Teaching Lawyers To Be Leaders: Our Experience With Business Style Case Studies
At a recent Corporate Legal Operations Consortium (CLOC) annual meeting, we were inspired to see more change in the legal profession and will summarize the highlights in a series of articles. The legal industry is in a stage of disruption. The major players are reshuffling, new technology is rising, and leadership roles are evolving. Although these changes may seem intimidating, the recent Corporate Legal Operations Consortium (CLOC) annual meeting inspired us to face these exciting changes head-on. This series summarizes what you need to know to both embrace and shape this future.
The CLOC annual meeting was full of dynamic experiences that changed our view of the legal profession. One of the most impactful activities was the Leadership in Action workshop, led by Harvard Law School Professor Scott Westfahl, and Google head of legal operations Mary O’Carroll. The session featured a video-clip driven case-study to examine the leadership behaviors that matter most for engaging teams and departments. By watching two very different “leaders in action,” we reflected upon our own leadership behaviors, how to inspire and lead others, and how to build effective teams. As the faculty director of Harvard Law School Executive Education (HLSEE), Professor Westfahl uses this case frequently in the innovative, week-long leadership programs that HLSEE runs for law firm partners and associates, as well as general counsel from all over the world.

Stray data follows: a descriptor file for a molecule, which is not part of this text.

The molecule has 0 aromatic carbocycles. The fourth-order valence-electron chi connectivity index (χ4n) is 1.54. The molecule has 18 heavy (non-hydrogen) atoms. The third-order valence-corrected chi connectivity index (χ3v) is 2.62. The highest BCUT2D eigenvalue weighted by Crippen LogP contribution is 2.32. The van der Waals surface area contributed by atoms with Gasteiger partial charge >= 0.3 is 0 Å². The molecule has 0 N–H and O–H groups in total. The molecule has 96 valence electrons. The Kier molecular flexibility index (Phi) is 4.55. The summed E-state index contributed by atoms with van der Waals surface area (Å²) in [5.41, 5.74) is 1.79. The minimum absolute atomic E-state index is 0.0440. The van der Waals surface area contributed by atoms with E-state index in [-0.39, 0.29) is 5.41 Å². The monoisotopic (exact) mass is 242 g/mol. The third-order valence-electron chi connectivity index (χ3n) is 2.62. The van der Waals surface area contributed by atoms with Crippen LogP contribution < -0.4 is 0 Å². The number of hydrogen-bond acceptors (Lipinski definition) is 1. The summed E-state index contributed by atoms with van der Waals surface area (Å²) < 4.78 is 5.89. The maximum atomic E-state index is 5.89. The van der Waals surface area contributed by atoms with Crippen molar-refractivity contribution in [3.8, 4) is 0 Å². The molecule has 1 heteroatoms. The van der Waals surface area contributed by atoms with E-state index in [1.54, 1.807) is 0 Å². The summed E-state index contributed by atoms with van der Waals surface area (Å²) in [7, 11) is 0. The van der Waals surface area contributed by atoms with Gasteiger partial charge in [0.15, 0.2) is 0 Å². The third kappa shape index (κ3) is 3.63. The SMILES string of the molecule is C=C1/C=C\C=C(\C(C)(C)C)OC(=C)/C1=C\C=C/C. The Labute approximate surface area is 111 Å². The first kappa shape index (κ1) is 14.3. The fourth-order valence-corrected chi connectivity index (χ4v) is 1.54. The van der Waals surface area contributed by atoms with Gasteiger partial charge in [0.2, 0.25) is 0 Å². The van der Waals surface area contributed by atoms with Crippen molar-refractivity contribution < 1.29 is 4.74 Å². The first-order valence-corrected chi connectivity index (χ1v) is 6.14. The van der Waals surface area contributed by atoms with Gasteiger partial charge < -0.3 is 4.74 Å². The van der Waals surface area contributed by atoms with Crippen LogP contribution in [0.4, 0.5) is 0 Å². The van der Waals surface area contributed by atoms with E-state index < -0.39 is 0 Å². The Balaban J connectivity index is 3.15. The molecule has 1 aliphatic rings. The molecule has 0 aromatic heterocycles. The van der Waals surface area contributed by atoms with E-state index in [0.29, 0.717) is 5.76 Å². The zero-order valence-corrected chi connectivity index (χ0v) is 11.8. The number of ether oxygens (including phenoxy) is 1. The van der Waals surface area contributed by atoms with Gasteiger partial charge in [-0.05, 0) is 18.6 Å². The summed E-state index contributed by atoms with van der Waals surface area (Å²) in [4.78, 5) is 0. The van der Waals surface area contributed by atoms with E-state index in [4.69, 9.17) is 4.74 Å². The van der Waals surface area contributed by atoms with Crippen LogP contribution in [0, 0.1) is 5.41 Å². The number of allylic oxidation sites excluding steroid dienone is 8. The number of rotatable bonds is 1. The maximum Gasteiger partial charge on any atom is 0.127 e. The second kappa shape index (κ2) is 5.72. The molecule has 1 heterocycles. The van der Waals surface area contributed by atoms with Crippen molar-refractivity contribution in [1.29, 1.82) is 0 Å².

Case One: The COO’s Day at a Startup in Trouble
The first video clip featured the COO of a startup company that was struggling to survive through the recession that followed the burst of the tech bubble in 2001. We watched her walking the halls, interacting with her employees and the CEO, and leading team meetings. After the video clip, we engaged in a lively debate about what the COO was doing well and where she could improve as a leader – and whether we would want to work for her!
- The COO tried to create energy and enthusiasm on her team. The small gesture of a handshake provided an unexpected and powerful reward to a junior team member.
- Her open style made her come across as approachable, and she effectively asked others, “do you want my input?”
- She set daily priorities for her team.
- Her charisma was noticeable through her personable attitude and consistent eye contact.
- She saw the big picture, and effectively managed at a high level without being lost in the details.
- Some participants felt that she remained authentic by making her family a priority, even in the middle of a corporate crisis, which ensured that her employees felt free to do the same.
- Other effective highlights included the COO maintaining personal space, modulating her energy to match those around her, efficiently providing context, staying positive, celebrating small wins, and consistently using the inclusive “we” instead of “I.”
Areas of growth:
- She was, at times, frantic and disorganized, and occasionally lacked genuine engagement and focus.
- She showed signs of stress and nervous energy.
- She made occasional negative comments, periodically lacked listening skill, and spoke too fast.
- At times, she was disrespectful to others, put people on the spot, dominated the conversation, multitasked, and artificially went through the motions of asking people about their families and hobbies.